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Anna Patrice, Joh. Berenberg, Gossler & Co. KG, Research Division - Analyst [33]

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And the margins in the U.K. next year. Sorry.

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Xavier Martiré, Elis SA - Chairman of the Management Board & CEO [34]

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Sorry, margin of what?

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Anna Patrice, Joh. Berenberg, Gossler & Co. KG, Research Division - Analyst [35]

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In the U.K., the margins next year.

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Xavier Martiré, Elis SA - Chairman of the Management Board & CEO [36]

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In U.K., so it will depend on the evolution of the mix and with what we see today with the -- we still have a decline of the very profitable top line in U.K. So we are not very push on the margin in U.K. in 2020. But as I said, it's too early and it's not the purpose of this call to give some guidance of the margin for 2020.

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Louis Guyot, Elis SA - CFO, Administrative & Financial Director & Member of the Management Board [37]

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And then there was a question about covenant definition. So the definition is one we have in the debt documentation, which takes financial debt as described in the accounts divided by EBITDA to which we add the pro forma full year for the acquisition, as if we have done the acquisition the 1st of January. There are other some very limited amount of synergies that we can demonstrate -- we can perform during the 12 last months of the acquisition, which is, of course, of limited amount. So it is a definition of the bank documentation. Of course, it is frozen GAAP, meaning without the IFRS 16 impact.

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Operator [38]

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And the next question comes from the line of Sabrina Blanc from Societe Generale.

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Sabrina Blanc, Societe Generale Cross Asset Research - Equity Analyst [39]

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I have just one question regarding the difference of margin evolution between EBITDA and EBIT, excluding the IFRS 16. We can say that we have a deterioration at the EBITDA level, while we have an improvement at EBIT. Can you give us more color on that and perhaps a guidance for the full year?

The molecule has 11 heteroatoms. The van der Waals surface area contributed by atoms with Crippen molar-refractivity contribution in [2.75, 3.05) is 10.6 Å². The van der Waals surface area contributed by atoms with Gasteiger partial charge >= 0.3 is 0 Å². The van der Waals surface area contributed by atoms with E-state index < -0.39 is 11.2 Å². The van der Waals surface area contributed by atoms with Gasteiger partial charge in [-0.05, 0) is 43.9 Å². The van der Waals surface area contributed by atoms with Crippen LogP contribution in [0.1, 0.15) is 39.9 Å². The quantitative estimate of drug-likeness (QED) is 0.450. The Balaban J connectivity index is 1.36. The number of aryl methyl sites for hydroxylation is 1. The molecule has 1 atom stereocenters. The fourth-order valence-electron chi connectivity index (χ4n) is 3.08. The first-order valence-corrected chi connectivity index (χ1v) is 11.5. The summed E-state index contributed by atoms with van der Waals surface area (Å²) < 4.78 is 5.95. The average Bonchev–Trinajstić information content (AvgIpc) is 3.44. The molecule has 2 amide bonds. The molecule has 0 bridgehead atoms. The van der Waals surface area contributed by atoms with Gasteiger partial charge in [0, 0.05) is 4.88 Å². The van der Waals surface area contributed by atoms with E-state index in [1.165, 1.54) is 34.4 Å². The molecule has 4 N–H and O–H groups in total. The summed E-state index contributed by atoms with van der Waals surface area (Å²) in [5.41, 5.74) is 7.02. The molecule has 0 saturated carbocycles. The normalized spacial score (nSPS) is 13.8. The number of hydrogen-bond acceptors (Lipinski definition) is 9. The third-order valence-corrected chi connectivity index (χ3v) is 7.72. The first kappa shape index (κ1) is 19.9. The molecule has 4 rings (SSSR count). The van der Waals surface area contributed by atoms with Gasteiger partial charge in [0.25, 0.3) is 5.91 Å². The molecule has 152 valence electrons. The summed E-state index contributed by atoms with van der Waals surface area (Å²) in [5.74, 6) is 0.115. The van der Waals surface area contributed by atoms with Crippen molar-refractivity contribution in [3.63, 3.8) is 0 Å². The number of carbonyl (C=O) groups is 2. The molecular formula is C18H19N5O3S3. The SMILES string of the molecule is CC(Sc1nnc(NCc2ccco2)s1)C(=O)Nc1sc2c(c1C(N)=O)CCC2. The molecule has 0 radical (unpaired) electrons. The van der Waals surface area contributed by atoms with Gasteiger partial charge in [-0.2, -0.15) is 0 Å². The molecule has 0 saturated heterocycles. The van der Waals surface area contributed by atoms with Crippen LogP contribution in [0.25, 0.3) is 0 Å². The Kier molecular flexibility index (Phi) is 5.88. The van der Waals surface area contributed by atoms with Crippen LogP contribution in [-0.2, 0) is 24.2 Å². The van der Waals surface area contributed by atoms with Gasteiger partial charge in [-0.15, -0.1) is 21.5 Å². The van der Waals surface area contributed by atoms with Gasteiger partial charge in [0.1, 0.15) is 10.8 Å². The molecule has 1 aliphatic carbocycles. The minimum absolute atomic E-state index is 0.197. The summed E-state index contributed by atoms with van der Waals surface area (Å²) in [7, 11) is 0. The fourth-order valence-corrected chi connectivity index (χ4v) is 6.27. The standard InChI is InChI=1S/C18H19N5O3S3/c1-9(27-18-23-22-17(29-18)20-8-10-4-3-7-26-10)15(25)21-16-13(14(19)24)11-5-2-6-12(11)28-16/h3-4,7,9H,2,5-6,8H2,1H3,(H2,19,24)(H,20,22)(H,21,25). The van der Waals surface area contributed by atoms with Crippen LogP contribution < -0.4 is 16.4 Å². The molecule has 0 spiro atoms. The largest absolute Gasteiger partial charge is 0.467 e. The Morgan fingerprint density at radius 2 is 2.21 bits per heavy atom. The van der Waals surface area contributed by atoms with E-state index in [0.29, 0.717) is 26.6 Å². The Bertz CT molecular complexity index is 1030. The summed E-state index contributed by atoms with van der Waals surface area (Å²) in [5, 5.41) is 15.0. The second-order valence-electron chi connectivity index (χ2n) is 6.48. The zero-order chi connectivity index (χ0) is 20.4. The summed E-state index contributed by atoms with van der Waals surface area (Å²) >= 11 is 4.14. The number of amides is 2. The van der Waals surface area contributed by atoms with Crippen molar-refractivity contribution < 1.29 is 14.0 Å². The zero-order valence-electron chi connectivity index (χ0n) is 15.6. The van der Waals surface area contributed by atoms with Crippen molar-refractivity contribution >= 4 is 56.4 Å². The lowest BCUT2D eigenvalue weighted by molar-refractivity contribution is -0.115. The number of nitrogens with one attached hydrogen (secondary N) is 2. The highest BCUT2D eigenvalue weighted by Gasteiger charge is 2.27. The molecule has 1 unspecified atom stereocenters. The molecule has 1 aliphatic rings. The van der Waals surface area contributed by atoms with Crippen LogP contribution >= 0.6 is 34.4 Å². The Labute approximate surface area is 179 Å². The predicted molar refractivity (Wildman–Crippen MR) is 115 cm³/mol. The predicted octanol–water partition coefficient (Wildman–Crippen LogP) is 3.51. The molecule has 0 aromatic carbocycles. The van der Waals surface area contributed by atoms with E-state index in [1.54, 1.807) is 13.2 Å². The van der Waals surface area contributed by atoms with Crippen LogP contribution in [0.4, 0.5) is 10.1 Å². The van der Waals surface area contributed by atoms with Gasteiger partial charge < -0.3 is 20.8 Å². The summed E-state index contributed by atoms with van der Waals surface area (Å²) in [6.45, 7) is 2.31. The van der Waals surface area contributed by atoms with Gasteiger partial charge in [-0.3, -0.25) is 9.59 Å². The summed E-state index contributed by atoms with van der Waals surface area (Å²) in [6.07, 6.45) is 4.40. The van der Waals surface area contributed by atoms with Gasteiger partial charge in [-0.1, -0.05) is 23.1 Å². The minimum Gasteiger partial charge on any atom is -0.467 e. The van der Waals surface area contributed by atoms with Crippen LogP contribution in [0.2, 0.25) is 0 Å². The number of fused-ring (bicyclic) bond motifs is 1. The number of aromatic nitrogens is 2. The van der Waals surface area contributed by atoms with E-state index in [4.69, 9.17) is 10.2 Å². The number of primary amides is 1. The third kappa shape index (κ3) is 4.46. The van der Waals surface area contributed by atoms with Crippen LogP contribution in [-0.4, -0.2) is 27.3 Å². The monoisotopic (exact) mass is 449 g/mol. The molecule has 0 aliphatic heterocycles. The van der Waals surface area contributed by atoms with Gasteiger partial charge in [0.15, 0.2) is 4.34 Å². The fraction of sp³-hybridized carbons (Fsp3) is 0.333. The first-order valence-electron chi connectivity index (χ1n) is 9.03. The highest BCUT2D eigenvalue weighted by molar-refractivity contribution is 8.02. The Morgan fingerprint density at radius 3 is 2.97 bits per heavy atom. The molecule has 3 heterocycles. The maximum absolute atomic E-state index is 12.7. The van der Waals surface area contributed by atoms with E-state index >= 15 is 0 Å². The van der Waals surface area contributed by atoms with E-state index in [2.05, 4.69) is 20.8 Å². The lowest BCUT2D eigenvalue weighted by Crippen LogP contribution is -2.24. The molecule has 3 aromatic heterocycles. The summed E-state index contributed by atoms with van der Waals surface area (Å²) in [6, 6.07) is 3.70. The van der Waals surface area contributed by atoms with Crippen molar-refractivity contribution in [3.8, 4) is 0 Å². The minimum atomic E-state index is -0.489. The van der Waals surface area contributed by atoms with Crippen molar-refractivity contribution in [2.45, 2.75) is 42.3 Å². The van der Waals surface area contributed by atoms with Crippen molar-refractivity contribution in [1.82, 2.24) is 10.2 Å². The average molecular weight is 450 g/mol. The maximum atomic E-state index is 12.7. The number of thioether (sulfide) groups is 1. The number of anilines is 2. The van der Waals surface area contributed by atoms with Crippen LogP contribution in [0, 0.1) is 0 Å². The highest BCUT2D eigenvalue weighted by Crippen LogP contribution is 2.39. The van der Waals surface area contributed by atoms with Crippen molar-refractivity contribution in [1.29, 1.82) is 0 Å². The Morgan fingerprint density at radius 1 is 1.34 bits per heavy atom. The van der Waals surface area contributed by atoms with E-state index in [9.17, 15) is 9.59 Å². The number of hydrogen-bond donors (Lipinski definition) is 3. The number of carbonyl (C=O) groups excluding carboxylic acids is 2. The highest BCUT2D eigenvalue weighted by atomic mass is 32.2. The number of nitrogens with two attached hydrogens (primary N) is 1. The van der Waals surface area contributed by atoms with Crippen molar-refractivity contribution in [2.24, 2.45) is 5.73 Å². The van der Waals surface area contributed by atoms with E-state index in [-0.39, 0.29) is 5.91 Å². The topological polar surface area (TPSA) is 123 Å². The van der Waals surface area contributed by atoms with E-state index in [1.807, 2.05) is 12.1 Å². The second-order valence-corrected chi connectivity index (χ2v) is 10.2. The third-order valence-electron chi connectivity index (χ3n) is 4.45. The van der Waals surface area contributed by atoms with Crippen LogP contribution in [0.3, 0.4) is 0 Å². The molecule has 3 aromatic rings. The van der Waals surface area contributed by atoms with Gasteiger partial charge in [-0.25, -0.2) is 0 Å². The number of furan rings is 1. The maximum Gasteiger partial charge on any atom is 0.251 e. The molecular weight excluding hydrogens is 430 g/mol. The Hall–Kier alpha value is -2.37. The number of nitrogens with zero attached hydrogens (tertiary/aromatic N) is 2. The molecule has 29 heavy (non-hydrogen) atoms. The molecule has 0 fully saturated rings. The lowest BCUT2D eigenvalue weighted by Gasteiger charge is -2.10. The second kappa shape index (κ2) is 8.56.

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Louis Guyot, Elis SA - CFO, Administrative & Financial Director & Member of the Management Board [40]

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What you see here is a kind of normalization of the G&A. The good way to look at G&A is to look at kind of CapEx 2 or 3 years ago. That is why -- but the problem is that you have to take it pro forma for the acquisition performed. So what we see with the kind of normalization of the G&A is the big ramp-up in investment made by Berendsen in '15 and '16. You remember that when the gentlemen joined, CapEx was 0. All of a sudden, we opened the -- all the floors for CapEx, especially for the linen or whatever. That increased the G&A for Berendsen very importantly. Now we can see that this is kind of declining or at least stabilizing. So that is what we observed, with G&A increasing less than the turnover. So that we see on the -- that's a kind of [tugboat] very slow to move on, so you can, of course, look for the trend to grow.

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Operator [41]

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(Operator Instructions) And there is no questions at the moment, so please go ahead.

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Xavier Martiré, Elis SA - Chairman of the Management Board & CEO [42]

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Yes. So just to thank you to be there for this conference call, which highlights the good performance of the company in the first semester. Thank you, and enjoy your summer.

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Operator [43]

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And that does conclude our conference call for today. Thank you for participating. You may all disconnect.